• Equities might enjoy all the glory at the moment but watch out for credit. This techno-laggard of the financial markets is set for an electronic great leap forward. If proof were needed - even the venerable CBOT has been showing interest. Antony Currie logs on.
  • Banks, like priests before them, have survived in part because of their monopoly of information and access. The internet is changing all that. As Steven Irvine argues, the data and choices that can be accessed with a mouse click must mean the death of banks as we know them.
  • Ten years after the Japanese stock market suffered its dramatic plunge, following a decade in which the Japanese economic model - with its corporate cross-shareholdings, scandal-ridden financial sector, and notorious convoy system which prevents well-managed companies from outperforming the bad - has been pilloried, Japanese equity markets are suddenly soaring.
  • In the run-up to the European single currency there were expectations of major political changes that might take place after monetary union leading to more decentralized funding, with local authorities and regions issuing more and sovereigns less. Generally in the eurozone this change has been slow in coming. Spain is a key test case. Any significant increase in debt issuance by local authorities may hinge on political horse-trading between the central government and the "fast-track" autonomous regions.
  • When former paratrooper and failed coup leader Hugo Chávez was elected president of Venezuela in December promising to do whatever was necessary to improve the lot of the bulk of the population, the country's bankers weren't sure what kind of treatment they could expect. They are beginning to find out.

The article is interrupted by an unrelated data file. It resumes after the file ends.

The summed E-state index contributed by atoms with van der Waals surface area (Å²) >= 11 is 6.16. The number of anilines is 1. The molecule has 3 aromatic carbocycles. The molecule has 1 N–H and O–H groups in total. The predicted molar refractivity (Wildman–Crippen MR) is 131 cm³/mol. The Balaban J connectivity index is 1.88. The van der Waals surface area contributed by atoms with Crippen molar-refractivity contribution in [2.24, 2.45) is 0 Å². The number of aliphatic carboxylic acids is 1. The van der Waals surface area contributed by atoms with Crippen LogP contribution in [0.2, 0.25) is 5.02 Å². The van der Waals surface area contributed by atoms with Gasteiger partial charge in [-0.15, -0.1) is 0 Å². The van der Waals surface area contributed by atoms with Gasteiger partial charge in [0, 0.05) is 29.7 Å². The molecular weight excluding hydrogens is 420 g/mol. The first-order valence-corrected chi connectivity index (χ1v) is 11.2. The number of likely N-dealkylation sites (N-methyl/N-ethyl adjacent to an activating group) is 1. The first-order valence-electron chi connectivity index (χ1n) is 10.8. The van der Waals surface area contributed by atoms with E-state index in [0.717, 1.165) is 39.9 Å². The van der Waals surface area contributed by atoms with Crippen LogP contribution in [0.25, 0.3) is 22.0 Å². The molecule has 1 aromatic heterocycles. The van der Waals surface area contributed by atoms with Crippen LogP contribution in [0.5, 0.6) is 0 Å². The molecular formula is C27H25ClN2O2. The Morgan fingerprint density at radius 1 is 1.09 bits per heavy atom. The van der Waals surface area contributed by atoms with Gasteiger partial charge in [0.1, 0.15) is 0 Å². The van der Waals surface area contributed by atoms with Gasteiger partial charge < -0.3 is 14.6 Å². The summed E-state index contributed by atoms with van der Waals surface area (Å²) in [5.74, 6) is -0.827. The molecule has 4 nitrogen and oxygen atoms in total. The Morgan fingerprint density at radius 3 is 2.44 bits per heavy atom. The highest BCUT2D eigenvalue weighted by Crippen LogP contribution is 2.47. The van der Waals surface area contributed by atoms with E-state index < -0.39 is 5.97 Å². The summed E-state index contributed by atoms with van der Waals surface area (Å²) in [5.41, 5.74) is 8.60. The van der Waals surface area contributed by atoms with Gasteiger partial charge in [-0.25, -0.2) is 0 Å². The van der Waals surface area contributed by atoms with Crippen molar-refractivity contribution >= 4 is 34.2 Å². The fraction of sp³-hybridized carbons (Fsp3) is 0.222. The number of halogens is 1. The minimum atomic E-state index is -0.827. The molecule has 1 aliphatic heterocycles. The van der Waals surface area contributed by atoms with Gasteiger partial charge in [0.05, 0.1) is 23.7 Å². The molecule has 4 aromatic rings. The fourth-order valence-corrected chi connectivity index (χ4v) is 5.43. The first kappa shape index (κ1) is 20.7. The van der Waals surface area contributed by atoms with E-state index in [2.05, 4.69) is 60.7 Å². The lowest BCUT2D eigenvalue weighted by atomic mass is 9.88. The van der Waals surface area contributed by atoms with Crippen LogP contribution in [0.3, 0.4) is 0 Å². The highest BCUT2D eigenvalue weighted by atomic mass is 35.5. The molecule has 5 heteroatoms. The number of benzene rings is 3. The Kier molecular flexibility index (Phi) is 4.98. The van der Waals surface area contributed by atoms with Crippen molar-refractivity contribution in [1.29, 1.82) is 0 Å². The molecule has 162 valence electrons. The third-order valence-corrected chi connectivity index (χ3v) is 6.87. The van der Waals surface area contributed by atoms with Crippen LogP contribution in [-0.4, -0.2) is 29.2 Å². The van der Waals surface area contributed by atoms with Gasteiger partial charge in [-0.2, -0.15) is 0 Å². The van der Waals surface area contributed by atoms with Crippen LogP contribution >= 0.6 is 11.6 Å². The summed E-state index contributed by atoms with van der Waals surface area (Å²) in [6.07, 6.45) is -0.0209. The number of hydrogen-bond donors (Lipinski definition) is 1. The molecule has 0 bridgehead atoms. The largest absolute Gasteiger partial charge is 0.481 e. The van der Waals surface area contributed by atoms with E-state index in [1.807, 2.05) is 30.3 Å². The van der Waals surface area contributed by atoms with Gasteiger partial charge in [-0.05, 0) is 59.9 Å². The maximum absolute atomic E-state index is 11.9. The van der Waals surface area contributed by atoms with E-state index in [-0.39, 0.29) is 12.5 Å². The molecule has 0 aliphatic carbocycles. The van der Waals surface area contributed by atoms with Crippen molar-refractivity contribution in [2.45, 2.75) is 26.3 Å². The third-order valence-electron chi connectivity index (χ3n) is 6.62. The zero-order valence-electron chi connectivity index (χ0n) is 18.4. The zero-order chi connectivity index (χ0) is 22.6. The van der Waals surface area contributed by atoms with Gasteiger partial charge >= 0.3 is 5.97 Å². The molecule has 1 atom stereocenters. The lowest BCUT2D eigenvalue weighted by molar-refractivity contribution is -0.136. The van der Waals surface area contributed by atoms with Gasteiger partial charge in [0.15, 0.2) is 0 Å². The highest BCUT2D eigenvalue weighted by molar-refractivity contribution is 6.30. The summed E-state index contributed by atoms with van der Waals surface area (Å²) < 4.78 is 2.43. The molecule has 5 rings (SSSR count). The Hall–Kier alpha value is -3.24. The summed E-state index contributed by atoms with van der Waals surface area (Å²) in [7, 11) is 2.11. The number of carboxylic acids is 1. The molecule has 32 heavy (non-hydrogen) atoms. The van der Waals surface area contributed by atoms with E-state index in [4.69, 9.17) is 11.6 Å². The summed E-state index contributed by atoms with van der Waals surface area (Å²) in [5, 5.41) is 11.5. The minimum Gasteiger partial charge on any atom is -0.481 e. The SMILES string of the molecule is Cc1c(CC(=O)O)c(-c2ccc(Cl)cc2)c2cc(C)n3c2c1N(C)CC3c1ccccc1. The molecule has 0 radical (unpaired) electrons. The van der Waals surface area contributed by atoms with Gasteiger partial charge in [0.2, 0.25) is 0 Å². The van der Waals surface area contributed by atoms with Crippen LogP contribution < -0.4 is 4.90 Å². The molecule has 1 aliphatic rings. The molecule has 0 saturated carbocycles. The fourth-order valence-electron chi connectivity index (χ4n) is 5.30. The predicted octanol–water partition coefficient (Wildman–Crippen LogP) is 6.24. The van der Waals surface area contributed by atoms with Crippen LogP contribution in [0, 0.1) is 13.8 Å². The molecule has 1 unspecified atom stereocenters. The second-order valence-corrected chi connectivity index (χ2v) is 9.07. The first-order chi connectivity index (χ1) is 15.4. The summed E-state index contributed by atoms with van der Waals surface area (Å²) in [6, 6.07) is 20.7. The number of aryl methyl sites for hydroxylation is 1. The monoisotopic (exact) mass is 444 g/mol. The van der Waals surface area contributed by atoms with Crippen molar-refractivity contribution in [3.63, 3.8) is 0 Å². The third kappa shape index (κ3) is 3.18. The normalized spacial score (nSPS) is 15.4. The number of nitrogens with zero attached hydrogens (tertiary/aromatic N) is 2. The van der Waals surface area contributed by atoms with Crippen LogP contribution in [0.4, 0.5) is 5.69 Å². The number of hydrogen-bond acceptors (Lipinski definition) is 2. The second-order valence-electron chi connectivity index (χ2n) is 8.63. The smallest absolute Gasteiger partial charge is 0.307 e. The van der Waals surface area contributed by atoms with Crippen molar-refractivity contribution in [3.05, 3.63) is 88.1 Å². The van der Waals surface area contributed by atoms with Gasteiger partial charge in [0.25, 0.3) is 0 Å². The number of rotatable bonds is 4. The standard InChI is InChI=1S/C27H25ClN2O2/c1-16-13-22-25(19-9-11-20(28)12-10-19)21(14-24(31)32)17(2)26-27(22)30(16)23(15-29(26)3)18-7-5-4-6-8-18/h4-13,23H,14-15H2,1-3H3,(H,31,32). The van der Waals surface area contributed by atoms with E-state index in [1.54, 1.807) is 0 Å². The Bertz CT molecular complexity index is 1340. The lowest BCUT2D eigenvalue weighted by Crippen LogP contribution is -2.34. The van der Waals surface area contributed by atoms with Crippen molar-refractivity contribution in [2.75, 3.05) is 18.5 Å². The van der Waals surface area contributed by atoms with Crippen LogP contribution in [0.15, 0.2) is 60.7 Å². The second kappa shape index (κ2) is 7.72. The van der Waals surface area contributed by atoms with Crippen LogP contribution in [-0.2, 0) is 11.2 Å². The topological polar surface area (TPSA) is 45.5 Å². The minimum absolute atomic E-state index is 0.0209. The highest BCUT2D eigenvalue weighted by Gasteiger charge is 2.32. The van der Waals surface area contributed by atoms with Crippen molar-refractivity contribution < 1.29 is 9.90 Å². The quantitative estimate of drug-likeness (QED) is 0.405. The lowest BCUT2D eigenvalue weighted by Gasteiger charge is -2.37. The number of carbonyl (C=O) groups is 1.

• "Unreal city," wrote TS Eliot about London in his 1922 poem The Wasteland. If London induced feelings of bewilderment in Eliot one struggles to imagine what he might have thought about Washington DC. Between M Street in Georgetown and Independence Avenue on Capitol Hill are a couple of square miles into which many of the world's most rarefied institutions are concentrated. Here decisions are taken with resounding affects both across the US and the world. Yet the institutions are cocooned from the actualities over which they preside. There is an air of unreality about majestic Washington.
  • The figures are alarming. A worldwide survey by Standard & Poor's shows that 55 rated companies failed in the first half of 1999, defaulting on total debts of $20.5 billion. That easily exceeds the 37 failures and $8.3 billion in defaulted debts in the second half of 1998, when the rising default trend began. What's worrying is that, while common sense and historical data teach that the level and volatility of default rates rises in a recession, the US is in anything but that.
  • Nothing surprises crisis-hardened Desmond Supple any more, but even he was left slightly baffled by Malaysia's bid to resurrect talk of a single south-east Asian currency. Supple, head of research at Barclays Capital in Singapore, deftly reeled off reasons why, in his opinion, such a concept would not work, at least for the foreseeable future. Variations in development levels between the countries and differences in business cycles are top of Supple's list.
  • The emerging markets are bouncing back - at least some of them are. While they do, the market is holding its breath as crisis-hit countries implement fiscal and monetary reforms. And while economists believe growth rates will improve, they are also resigned to sovereign defaults on foreign debt. Commentary by Rebecca Cicolecchia, research by Alexa Marx.